Where was the video shot and what factors determined your choice of places? Also what camera did you’ll shoot on?

N – The opening sequence (that is voiced by Anushka Sharma, another brilliant casting coup from Yash Raj Films) was shot in the bylances of Worli Village that features in a large chunk of the video. It was chosen because while it did look real and lived in, it also had some spectacular color swatches on the walls. There was a hut on the fort strip that is framed by the sea link, that was already painted in marvelous colors. It’s rare to find such a combination. This being not a very high budget video, we wanted to avail of as much ‘ready’ art as was possible. The ‘muscle music’ sequence was shot in a one-of-a-kind akhada that we were very lucky to chance upon. After multiple recces, nothing afforded us the kind of character we found there. The office and stairs sequence was done at the Grey Worldwide office in Parel.

M – We shot on Alexa using Superspeed lenses, which are amongst my favorite lenses for the way they render skin tones as well as the soft focus roll off. Modern lenses are quite sharp and contrasty, which I don’t really like whenever I’m going for a naturalistic feel.


What are the challenges faced while working on music videos of this sort?

N – When shooting outdoors and in Bombay, it usually is phenomenally expensive and that’s a drawback when working with limited budgets. Then to add to it, our main talent was a group of transgenders that drew attention wherever we went. But in controlling the attention, a large part of the credit goes to the production management team as well as the local support wherever we shot.

M – Money. Bollywood item numbers have a lot of money and get days to shoot. For indie music videos if you manage to get two days to shoot you’re lucky because most of the videos are shot in one day and it’s really tough to get your shots. The expectations are always Bollywood level but we have to work on a fraction of those budgets. So we’ve learnt to be smart and not try to compete on the scale or the number of dancers but rather come up with a clever design – driven approach.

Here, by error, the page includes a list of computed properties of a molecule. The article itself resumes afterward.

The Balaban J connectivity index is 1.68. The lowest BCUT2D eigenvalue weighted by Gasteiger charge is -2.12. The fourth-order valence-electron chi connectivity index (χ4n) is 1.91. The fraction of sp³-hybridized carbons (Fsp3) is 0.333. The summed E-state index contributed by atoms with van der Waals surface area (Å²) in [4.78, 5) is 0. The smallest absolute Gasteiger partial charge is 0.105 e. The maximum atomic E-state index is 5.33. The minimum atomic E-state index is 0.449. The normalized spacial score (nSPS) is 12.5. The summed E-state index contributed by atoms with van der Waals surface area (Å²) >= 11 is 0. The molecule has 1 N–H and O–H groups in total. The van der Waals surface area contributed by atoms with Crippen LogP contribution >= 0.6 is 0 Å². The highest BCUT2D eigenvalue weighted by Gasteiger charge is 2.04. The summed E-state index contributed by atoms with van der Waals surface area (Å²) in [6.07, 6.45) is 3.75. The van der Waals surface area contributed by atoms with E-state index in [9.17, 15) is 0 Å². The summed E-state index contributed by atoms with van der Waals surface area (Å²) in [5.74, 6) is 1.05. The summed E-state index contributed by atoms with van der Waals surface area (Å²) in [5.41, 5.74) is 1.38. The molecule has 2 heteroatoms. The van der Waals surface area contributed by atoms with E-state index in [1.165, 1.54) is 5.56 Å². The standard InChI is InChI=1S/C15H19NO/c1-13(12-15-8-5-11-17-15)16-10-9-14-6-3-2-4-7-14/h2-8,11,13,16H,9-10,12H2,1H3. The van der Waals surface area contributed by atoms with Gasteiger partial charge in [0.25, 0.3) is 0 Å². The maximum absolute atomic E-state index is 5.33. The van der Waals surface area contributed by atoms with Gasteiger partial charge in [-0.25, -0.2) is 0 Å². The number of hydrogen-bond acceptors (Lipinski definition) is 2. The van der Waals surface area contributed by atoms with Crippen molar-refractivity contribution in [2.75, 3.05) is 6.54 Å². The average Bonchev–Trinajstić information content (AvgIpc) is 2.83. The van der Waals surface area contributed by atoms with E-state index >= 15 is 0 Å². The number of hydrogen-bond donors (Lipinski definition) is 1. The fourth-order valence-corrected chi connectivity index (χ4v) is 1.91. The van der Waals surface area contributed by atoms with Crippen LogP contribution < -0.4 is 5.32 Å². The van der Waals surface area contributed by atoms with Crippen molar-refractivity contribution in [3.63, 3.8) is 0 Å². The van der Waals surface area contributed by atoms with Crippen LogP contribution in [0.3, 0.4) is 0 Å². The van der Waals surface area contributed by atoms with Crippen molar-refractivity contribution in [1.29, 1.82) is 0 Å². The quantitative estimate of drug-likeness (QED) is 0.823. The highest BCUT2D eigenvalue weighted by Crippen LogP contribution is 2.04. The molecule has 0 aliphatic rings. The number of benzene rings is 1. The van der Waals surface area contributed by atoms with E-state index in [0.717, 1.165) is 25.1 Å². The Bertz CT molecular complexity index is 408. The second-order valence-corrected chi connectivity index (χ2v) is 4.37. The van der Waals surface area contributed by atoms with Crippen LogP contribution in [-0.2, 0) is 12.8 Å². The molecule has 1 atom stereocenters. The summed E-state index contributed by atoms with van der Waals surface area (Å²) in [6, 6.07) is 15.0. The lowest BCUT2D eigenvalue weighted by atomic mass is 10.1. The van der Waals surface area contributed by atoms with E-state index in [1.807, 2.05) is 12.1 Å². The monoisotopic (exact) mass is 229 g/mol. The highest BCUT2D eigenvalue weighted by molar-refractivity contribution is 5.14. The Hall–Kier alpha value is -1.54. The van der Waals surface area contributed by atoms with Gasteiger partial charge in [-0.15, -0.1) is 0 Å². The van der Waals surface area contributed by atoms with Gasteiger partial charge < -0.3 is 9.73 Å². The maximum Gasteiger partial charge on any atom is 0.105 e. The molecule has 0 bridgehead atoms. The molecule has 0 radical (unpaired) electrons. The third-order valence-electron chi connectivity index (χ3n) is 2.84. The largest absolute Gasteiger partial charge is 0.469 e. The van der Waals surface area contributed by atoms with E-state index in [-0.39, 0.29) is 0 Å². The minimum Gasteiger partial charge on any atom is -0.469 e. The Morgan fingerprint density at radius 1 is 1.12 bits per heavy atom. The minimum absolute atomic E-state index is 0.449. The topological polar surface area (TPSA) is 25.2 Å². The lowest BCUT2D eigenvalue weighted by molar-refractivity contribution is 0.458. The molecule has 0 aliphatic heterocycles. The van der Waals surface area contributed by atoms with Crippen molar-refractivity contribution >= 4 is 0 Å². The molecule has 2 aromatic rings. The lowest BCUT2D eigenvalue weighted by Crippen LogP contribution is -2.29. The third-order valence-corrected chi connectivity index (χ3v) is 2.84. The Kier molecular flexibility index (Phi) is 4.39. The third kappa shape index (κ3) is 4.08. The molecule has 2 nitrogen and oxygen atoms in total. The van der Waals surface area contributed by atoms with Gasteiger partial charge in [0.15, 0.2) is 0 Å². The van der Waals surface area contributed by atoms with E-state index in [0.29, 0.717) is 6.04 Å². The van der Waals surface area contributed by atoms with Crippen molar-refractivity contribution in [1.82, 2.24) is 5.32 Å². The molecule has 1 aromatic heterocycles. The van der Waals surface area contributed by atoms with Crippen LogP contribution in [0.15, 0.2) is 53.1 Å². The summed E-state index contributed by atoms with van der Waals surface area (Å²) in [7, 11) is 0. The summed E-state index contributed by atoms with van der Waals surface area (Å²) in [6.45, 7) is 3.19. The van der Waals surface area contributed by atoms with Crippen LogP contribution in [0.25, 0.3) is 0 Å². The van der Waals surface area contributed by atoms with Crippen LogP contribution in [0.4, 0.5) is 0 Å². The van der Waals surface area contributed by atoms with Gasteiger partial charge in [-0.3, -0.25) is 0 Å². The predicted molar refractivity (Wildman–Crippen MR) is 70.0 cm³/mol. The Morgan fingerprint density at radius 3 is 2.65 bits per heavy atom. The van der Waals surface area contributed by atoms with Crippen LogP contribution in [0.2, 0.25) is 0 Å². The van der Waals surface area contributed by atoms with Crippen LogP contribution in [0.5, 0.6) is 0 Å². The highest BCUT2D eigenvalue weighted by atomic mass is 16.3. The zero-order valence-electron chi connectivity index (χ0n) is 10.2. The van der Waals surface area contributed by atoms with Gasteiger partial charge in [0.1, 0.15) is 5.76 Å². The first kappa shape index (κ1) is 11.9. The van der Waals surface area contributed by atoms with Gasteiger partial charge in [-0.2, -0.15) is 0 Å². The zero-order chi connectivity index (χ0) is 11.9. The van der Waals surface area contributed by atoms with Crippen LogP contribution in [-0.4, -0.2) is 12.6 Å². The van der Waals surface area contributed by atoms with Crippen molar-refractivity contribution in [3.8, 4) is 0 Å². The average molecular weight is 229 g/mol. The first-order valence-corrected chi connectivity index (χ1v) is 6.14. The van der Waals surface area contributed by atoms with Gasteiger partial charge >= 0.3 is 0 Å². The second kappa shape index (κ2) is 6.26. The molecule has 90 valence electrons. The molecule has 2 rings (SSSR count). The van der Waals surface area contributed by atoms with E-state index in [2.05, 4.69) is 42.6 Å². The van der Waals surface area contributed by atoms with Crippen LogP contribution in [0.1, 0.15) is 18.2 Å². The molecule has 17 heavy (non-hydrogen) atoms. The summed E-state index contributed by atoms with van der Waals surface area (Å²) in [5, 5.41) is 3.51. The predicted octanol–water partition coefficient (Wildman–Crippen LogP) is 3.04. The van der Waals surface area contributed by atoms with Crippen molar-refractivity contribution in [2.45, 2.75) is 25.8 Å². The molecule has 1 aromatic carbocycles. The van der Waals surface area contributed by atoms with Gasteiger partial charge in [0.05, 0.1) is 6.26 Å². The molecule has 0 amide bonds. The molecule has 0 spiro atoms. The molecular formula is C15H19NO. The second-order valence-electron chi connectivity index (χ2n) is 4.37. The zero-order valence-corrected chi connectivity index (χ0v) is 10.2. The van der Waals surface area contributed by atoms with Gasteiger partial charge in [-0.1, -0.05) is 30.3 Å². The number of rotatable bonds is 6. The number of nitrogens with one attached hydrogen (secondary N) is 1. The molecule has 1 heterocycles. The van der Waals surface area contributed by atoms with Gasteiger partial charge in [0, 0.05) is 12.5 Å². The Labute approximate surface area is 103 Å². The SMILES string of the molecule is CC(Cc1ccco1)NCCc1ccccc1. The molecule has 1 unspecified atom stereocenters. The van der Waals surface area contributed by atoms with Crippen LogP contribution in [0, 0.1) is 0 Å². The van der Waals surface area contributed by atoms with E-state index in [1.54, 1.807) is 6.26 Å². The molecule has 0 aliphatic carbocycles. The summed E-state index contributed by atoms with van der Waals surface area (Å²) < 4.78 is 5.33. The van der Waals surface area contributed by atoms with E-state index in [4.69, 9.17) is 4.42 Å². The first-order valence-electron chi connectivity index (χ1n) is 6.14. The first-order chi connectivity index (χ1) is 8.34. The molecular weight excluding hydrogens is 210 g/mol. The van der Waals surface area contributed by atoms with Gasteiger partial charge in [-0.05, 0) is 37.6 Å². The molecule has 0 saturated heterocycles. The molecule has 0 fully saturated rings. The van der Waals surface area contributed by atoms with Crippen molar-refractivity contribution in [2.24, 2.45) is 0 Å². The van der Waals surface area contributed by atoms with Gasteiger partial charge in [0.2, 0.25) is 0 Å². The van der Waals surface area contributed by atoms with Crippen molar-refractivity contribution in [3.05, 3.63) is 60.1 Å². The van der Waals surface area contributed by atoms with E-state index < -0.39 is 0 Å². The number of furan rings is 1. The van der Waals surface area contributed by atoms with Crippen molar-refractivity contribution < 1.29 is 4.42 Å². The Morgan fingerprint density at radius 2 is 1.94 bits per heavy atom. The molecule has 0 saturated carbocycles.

Be it ‘Coke Studio’, ‘Sound Trippin’ or ‘Hum Hai Happy’, you’ll have been associated with unique videos. What is it that draws you towards them?

N – It’s the music first. I know it sounds clichéd, but the track needs to say something to you. The tone, arrangement, vibe… they create ideas in your head which then develop into more-fleshed out pieces. Personally, it’s sound that drives image. The brand association, artistes involved all follow. The creative approach is always determined by us and in that respect, we like to be cutting-edge and quirky. Fortunately we’ve had the good fortune of associating with clients who also want that.

M – I’m actually tone deaf and wouldn’t know one note from another but my response to music has always been on a very visceral level. The song just has to resonate with me emotionally. I love music videos because there are really no mistakes, just failed attempts to try something new. I’ve been dying to shoot a music video completely out of focus as an attempt to play with perceptions of imagery but you can imagine how well that pitch goes down to bands or clients (laughs)

Mithun Gangopadhyay

Mithun Gangopadhyay

Also how different is the approach towards a music show like Coke Studio, independent music videos and ad films?